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Credit: (OSCE/Arnaud Roelofsz)

“The time for youth to unify is right now” Interview with the winners of the 2018 Max van der Stoel Award

Jennifer Pampolina
Interviews 13 December 2018

The Max van der Stoel Award took place in The Hague on 9 November 2018. The award recognized high school students from Jajce in Bosnia and Herzegovina for their activism, which prevented further segregation of the schools in Jajce.

Since the armed conflict between 1992 and 1995, many schools across the country have operated under the “two schools under one roof” system in which students are separated along ethnic lines. In Jajce secondary schools have been operating under a “united” system in which students are not separated. Following a decision by the authorities to separate the secondary schools, the students of Jajce began—and succeeded—in their campaign to stop the separation.

Ajla Vrebac, Azra Keljalić, Nikolas Rimac, and Tarik Šehić, current and former students who took a leading role in the campaign, along with two teachers, travelled to The Hague to accept the award.

Interviewees: Ajla Vrebac; Azra Keljalić; Nikolas Rimac; and Tarik Šehić

The Max van der Stoel award recognizes outstanding work in improving the positions of national minorities. In your opinion, how does united education – as opposed to segregated education – improve conditions for students at school?

Nikolas: Our educational system as a whole is not perfect. Still, if you have a united union of scholars, not nationalities – just scholars – then you have unity, which means you will have something profitable—cooperation. By dividing us, you will not get any kind of strong force to be reckoned with. While people are together – also students – you can do something bigger. The principle is as simple as that.

Tarik: This award should be used to motivate people further to fight segregation in order to provide a better future for all generations, younger and older. Everyone should learn and take lessons from this fight.

What has happened since you prevented the separation of your school? What further progress has been made?

Nikolas: The process of dividing other schools in the Central Bosnia Canton, where we are from, has stopped, that does not mean there are no more divided schools, but the process of dividing even further has ceased. This is positive but we are still not true victors.

Does this mean that the fight needs to continue?

Nikolas:  Definitely.

Azra: We also provide some support to schools that also want to fight segregation.

What would you like to do with the monetary reward, the 50.000 EUR, moving forward?

Nikolas:  We have two high schools [in Jajce] where the principals do not really like each other, so we want to use the money cleverly, to establish something that would be outside the control of both schools. We want something that will not only benefit all students but the whole town. We would like to be able to give them everything they need, with just one condition—to be united.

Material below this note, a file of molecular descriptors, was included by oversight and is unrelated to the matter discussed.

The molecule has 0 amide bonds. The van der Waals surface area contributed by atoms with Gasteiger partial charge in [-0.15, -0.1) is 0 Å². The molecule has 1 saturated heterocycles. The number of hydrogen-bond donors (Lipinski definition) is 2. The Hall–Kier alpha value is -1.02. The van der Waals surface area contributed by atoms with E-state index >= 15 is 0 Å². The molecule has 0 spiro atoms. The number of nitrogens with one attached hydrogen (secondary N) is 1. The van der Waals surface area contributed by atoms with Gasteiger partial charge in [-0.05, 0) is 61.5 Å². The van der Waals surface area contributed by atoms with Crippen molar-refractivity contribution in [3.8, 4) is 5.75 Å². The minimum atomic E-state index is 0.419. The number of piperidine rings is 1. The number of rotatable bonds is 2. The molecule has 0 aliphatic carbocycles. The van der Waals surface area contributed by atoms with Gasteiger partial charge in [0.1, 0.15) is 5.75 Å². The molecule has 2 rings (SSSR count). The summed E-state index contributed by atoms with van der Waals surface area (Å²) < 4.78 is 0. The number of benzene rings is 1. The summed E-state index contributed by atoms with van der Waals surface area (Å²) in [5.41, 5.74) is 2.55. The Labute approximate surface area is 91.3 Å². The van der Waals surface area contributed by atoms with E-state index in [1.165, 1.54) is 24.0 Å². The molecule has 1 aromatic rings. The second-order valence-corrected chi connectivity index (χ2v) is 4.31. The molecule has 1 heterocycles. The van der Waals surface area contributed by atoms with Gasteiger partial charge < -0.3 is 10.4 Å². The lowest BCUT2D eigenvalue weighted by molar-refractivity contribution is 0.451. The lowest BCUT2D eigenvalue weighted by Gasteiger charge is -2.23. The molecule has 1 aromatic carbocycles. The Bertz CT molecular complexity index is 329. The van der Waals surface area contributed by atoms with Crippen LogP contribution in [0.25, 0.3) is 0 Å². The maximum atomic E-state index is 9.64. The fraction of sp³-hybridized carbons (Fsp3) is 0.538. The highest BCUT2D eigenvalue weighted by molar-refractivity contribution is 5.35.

Ajla: I hope that the atmosphere in the country will allow more space for the voice of youth, so that youth can actually influence and change the country in the way that they want to see it in the future. I hope older generations will allow more space for younger generations to defend their future, starting with education.

Nikolas: I would like to summarize this in just one sentence: The time for the youth to unify has never been so important, the time for the youth to unify is right now.

Proponents of segregation in schools argue that having a “mixed” education system could lead to one group being favored above others. What do you make of this?

Nikolas: Well it made sense 25 years ago, but not now. The war is over which means that there is no need for the youth to be segregated. Today we urge to be together, more than ever.

Can you say something about the support from your local community and parents? Who was supporting you, who was against you, and why?

Tarik: The situation was not always easy in our local community. At some points [during the campaign], parents and teachers supported us, but at other points, they opposed us. I hope after receiving this award their opinions will change. I hope awareness of this will be much greater so that everyone will support students in their fight against segregation.

Many of you have said quality education will stop people from leaving Bosnia and Herzegovina. Do you feel that the “two schools, one roof” policy could also be causing people to want to leave?

Nikolas: Not everyone can leave Bosnia, or the Balkan states as a whole. What we are trying to do is stopping people from wanting to leave, but also to create hope for those who cannot leave.

What would you like to see the international community do to support your cause?

Azra: The international community has already helped us. If we did not have the international community, we would not have succeeded in this fight thus far. I think that the international community has a really big role in everything. Maybe an international meeting could change something in our country.

With your united schools, do you have friends from different “constituent ethnicities”?

Nikolas: We just have friends, we do not call them Bosniak or Croatian or anything, just friends.

How does it make you feel to have won the Max van der Stoel award?

Nikolas: It is a great recognition, but the award is nothing other than a basis to build further progress upon.

Azra: This award is very important for us because our work was recognized. We know that what we did was truly the right thing.

Tarik: It shows the potential of our generation and gives hope to future generations.